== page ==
Once Upon a Honeymoon (1942)

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Once Upon a Honeymoon (1942) Poster

In Europe at the start of World War II, a woman notices that wherever her husband goes, the Nazis seem to follow. Meanwhile, a charming reporter is following them.


6.5/10
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  • Cary Grant and Ginger Rogers in Once Upon a Honeymoon (1942)
  • Cary Grant in Once Upon a Honeymoon (1942)
  • Natasha Lytess in Once Upon a Honeymoon (1942)
  • Once Upon a Honeymoon (1942)
  • Ginger Rogers and Walter Slezak in Once Upon a Honeymoon (1942)
  • Cary Grant in Once Upon a Honeymoon (1942)

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User Reviews


18 November 2007 | bkoganbing
8
| A Little Reverse Psychology
I'm amazed at the bad reception that Once Upon a Honeymoon got from other reviewers here. It's not the greatest film from either the stars or the director, but far from the worst. See Satan Never Sleeps or My Son John for Leo McCarey's worst. And it's one of Walter Slezak's best roles.

Slezak plays the fictional Baron Von Luber who like the Fuehrer was Austrian born and played a big hand in the Anschluss. After that he became a Nazi ambassador of good will. But in his wake countries seem to fall to the Germans after every one of his missions. He's a rising star in the Nazi movement.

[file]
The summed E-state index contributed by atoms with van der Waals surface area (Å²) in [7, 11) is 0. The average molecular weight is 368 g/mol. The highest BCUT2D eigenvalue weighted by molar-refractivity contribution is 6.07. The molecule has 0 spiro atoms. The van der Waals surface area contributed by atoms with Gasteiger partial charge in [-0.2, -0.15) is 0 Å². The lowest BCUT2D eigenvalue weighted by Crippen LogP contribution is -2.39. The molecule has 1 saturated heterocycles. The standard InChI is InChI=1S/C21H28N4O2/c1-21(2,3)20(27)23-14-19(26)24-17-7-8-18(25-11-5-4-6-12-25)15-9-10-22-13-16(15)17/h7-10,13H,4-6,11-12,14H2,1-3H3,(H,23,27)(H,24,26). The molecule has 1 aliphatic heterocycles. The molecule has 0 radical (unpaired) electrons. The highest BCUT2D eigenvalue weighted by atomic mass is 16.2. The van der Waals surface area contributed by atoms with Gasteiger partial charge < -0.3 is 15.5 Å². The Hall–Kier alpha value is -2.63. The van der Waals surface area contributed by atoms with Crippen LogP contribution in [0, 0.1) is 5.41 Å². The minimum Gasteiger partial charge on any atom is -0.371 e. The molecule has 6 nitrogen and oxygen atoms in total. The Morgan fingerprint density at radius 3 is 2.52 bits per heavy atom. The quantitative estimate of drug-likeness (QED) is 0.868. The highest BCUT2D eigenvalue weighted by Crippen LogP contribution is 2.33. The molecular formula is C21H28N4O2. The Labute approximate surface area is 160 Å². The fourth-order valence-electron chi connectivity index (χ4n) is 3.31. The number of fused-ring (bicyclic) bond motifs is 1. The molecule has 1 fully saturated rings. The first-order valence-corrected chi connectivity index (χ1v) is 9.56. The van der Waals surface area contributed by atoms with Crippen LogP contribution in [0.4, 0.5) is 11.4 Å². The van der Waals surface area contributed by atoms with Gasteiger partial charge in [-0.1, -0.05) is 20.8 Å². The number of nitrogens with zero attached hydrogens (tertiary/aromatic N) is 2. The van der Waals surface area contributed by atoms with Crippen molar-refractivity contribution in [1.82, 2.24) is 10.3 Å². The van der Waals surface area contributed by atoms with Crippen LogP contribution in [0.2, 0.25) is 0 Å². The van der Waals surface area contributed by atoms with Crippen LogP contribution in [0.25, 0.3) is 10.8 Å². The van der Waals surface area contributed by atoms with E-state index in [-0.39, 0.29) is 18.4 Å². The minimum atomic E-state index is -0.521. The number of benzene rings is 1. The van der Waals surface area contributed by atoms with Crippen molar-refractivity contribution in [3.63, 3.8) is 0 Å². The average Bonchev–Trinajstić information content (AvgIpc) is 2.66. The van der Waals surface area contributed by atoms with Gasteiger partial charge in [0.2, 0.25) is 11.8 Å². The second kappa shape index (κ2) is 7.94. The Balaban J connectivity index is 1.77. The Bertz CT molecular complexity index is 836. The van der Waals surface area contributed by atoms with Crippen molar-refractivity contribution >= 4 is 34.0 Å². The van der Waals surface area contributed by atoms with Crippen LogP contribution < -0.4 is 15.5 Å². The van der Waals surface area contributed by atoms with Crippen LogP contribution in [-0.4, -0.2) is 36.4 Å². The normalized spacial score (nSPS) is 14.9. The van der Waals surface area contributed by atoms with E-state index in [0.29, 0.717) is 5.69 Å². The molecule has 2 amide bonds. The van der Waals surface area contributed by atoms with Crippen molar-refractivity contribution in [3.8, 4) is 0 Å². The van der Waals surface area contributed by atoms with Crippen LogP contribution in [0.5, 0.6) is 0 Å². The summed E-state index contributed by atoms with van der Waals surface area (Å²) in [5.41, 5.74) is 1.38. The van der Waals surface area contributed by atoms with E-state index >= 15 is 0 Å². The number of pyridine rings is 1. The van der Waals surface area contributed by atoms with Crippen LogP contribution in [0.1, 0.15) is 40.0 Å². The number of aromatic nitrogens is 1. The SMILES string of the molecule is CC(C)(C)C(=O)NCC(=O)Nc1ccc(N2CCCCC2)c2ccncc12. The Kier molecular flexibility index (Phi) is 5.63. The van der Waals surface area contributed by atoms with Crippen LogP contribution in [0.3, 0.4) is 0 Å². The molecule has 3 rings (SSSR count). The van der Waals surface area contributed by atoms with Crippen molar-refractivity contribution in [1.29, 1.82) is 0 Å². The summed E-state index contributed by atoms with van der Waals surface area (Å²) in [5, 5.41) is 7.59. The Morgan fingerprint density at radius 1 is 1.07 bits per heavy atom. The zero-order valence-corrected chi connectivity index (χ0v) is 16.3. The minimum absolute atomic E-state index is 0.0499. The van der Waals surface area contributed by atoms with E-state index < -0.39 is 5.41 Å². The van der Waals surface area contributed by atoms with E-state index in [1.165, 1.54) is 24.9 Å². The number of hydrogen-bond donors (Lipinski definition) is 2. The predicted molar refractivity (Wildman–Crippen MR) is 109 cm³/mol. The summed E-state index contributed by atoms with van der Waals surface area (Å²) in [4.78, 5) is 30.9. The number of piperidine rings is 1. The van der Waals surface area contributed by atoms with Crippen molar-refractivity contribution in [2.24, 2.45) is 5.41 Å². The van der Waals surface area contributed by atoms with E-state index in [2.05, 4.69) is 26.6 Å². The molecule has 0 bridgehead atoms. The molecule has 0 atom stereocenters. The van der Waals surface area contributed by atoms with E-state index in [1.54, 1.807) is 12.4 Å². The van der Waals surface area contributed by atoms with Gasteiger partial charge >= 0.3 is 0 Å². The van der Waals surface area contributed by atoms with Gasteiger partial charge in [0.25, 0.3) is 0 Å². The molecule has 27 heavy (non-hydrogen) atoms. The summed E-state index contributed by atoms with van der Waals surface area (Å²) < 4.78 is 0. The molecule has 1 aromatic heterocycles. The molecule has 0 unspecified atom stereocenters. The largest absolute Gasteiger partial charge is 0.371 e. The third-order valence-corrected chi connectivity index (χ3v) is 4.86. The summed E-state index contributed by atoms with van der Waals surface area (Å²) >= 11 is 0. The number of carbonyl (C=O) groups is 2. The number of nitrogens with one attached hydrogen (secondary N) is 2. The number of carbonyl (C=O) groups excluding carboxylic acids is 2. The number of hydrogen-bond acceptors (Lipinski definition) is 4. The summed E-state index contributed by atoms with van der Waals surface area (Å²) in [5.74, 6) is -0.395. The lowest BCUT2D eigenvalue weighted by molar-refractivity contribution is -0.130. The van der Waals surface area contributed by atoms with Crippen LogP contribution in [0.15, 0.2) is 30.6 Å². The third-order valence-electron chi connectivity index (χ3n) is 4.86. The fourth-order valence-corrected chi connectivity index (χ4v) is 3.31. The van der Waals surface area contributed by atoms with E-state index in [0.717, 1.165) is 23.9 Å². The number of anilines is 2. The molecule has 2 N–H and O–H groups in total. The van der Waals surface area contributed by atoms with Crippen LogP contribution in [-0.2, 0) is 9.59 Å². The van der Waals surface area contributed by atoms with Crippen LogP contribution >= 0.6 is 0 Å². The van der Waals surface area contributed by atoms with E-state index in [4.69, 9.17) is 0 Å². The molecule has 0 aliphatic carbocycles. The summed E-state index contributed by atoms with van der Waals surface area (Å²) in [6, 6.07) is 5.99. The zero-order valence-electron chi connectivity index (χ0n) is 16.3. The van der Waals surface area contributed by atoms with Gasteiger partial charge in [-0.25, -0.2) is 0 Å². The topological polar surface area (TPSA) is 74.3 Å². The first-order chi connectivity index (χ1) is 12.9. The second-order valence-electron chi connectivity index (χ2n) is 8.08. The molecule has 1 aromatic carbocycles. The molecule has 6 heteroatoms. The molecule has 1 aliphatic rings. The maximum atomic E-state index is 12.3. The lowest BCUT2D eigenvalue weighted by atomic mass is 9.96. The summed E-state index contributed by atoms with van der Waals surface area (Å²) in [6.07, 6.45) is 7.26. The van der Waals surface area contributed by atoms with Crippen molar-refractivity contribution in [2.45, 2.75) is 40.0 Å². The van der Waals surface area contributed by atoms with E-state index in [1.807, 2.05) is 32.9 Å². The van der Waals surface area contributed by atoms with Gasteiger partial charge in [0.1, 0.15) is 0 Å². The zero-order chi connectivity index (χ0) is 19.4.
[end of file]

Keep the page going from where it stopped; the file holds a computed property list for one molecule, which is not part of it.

He's also married a show business American wife in the person of Ginger Rogers. That and his activities arouse the curiosity of editor Harry Shannon and commentator Cary Grant.

Once Upon a Honeymoon is very similar to that other Cary Grant film from Alfred Hitchcock, Notorious. Of course the Hitchcock film has Grant as an FBI agent who gets Ingrid Bergman to marry Claude Rains to spy on his postwar activities in a country with no extradition. Rains actually becomes an object of some audience sympathy even as a Nazi, but Slezak never does.

In fact his role is similar to that other exhibit of the master race found in that other Hitchcock film, Lifeboat. But he's gotten in a way that the gauleiter of the lifeboat never is. Cary Grant damns him with faint praise and a shrewd use of reverse psychology on the Nazi mind. Slezak's reactions to Grant's broadcast are worth seeing the film alone.

Leo McCarey makes some very serious points about the Nazis mixed in with the humor. When Grant and Rogers are caught when they think they're Jewish, it's a very harrowing predicament indeed until they are providentially rescued.

Once Upon A Honeymoon though firmly dated to World War II, holds up very well in the laugh and propaganda departments both.

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